Okay – technically, this might not be classified as a stain. But if you have kids in the house, or you are a gum-chewing aficionado yourself, it’s likely that bubble or chewing gum has met with your carpet. Whether it’s fresh or dried into your carpet, it’s not a pleasant sight. And if the gum is accidentally stepped on, matters get worse.
Interestingly, removing gum does not have as much to do with chemical solutions as other stains, but has more to do with temperature. There are methods for using both heat and cold to remove gum. Let’s go over each of these, and when one might be a better choice than the other.
This is the most common method for gum removal, and typically the most reliable. When gum gets cold, especially to the point of freezing, the bonding qualities become inactive. The gum becomes breakable, falling apart into tiny fragments and making for easy pickup.
Grab some pieces of ice and place them into a plastic zip-top bag. Place the bag on the gum and wait about five to ten minutes for the ice to chill the gum. Check the gum’s consistency with a toothpick or a gloved hand. If it’s still soft, it will keep its hold on the fibers of your carpet, so reapply the ice bag and give it a bit more time until the gum is brittle.
Once it’s hard enough so that it’s breaking into pieces, continue breaking it up and removing as many pieces as you can. However, much smaller pieces will still be in the carpet. Use a comb or brush to work out as many fragments as you can. Apply the ice bag one more time to stiffen up any tiny fragments left behind. Finally, vacuum thoroughly to get the remainder up and out.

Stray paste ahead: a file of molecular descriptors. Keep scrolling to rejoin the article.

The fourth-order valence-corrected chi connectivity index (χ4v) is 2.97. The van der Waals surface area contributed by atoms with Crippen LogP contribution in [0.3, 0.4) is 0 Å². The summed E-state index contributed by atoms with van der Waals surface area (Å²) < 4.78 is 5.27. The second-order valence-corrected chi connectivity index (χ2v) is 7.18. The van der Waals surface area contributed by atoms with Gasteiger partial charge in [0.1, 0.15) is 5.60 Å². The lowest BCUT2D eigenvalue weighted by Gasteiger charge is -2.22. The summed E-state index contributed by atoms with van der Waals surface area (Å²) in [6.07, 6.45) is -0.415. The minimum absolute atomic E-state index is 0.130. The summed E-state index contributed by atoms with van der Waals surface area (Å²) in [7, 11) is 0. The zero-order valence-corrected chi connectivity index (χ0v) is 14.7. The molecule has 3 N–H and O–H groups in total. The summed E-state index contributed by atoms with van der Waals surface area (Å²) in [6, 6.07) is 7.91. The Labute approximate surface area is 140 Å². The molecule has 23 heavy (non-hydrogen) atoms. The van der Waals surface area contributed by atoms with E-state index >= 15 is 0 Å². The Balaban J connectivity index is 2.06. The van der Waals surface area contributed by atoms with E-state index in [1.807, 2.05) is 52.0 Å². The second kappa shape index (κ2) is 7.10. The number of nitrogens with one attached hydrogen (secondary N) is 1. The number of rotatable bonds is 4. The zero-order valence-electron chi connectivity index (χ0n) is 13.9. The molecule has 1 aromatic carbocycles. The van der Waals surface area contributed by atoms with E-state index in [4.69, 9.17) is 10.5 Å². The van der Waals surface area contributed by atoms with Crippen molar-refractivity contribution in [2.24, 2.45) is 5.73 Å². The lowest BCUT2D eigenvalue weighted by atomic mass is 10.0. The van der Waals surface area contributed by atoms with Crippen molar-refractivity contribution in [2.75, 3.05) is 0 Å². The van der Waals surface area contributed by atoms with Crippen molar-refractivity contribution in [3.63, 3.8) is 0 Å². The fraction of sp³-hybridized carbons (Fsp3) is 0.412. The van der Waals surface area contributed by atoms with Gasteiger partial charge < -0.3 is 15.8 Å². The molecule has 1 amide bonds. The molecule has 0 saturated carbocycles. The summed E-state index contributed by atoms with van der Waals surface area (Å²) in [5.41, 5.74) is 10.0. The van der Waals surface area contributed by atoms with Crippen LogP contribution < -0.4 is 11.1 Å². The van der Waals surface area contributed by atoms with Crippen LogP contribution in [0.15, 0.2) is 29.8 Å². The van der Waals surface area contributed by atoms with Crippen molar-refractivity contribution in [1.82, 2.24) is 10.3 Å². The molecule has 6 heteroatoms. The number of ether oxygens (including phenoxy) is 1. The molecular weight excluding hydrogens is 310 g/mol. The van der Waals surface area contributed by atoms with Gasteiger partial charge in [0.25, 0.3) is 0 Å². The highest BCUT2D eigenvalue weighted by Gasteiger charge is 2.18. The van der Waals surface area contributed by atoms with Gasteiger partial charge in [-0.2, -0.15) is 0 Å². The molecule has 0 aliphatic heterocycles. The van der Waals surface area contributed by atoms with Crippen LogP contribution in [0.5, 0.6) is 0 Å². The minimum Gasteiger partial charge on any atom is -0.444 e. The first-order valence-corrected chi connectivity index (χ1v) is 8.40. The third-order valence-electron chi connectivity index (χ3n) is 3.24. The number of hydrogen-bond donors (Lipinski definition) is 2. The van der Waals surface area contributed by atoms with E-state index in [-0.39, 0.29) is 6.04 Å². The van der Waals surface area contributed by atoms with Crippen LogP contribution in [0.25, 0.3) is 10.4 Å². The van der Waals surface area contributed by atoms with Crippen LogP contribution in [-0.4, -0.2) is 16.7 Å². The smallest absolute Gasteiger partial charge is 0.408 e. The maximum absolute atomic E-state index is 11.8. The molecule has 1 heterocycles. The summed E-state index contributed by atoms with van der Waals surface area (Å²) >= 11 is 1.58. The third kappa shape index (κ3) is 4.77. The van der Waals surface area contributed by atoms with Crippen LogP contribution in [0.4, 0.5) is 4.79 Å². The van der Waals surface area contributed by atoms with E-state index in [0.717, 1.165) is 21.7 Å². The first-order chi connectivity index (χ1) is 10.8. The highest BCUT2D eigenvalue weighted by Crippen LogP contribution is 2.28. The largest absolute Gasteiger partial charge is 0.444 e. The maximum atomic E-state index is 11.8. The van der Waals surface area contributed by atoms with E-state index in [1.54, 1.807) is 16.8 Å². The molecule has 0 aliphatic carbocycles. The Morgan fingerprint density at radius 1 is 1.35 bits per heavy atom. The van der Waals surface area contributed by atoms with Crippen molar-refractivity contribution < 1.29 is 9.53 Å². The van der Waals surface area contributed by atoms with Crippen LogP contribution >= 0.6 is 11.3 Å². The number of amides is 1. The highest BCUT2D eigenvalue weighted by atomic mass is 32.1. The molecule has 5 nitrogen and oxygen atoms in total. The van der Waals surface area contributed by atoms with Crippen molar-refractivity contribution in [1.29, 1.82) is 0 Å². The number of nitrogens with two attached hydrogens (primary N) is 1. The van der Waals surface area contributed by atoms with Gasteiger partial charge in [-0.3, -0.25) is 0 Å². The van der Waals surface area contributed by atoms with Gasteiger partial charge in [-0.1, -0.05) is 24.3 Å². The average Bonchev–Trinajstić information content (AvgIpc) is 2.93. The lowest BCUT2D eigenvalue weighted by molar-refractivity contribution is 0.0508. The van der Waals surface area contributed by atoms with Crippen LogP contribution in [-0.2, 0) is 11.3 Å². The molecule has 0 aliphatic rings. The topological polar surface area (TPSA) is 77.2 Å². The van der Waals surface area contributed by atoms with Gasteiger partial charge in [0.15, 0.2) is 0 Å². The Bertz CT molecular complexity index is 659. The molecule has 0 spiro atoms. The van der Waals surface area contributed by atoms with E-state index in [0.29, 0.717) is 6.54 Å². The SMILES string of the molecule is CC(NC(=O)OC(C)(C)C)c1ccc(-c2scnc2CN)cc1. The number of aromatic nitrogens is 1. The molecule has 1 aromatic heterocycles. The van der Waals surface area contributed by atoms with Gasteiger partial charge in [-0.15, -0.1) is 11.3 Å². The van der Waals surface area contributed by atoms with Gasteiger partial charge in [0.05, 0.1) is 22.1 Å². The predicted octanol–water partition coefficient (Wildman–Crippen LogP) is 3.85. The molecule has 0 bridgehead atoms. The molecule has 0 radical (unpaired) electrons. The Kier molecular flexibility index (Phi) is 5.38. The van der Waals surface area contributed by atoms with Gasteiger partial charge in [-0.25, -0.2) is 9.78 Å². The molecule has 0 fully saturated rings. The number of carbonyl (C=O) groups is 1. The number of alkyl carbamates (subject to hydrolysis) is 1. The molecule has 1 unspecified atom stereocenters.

Perhaps you don’t have any way to freeze the gum, or it’s just too hot and the ice isn’t transferring the cold fast enough. You can also use heat to break down the gum. However, be careful – you don’t want to singe your carpet fibers, melt the backing or start an outright fire. When using heat, the goal is to warm up the gum until you can make it stick to a different material than your carpet fibers.
Heat up the gum using a heat gun or hair dryer – again, being careful with how much heat you apply. The best transfer material to use is a plastic bag, as the sticky gum will adhere to the plastic better than carpet pile. Make sure you wear a pair of nitrile gloves with this method. That way, you can use your hands to work more of the gum out of the carpet and onto the plastic bag.
Please note that you will not be able to get all the gum out by using heat. Gum residue will stubbornly cling to your fibers. Some individuals have reported using oily soap, WD-40, or even peanut butter to lubricate the remaining gum and then scrape it away from the carpet. At Preferred Carpet Care, we do not recommend any of these final methods as they could damage your carpet further.
If you still have remaining gum in your carpet, it’s time to call in Preferred Carpet Care of Redding by phone or our convenient online scheduling tool. We have special products and other equipment to give your carpet a successful spot cleaning, removing any and all indications that gum was ever there. Gum be gone!
- Posted by Rod Barth
- On August 1, 2019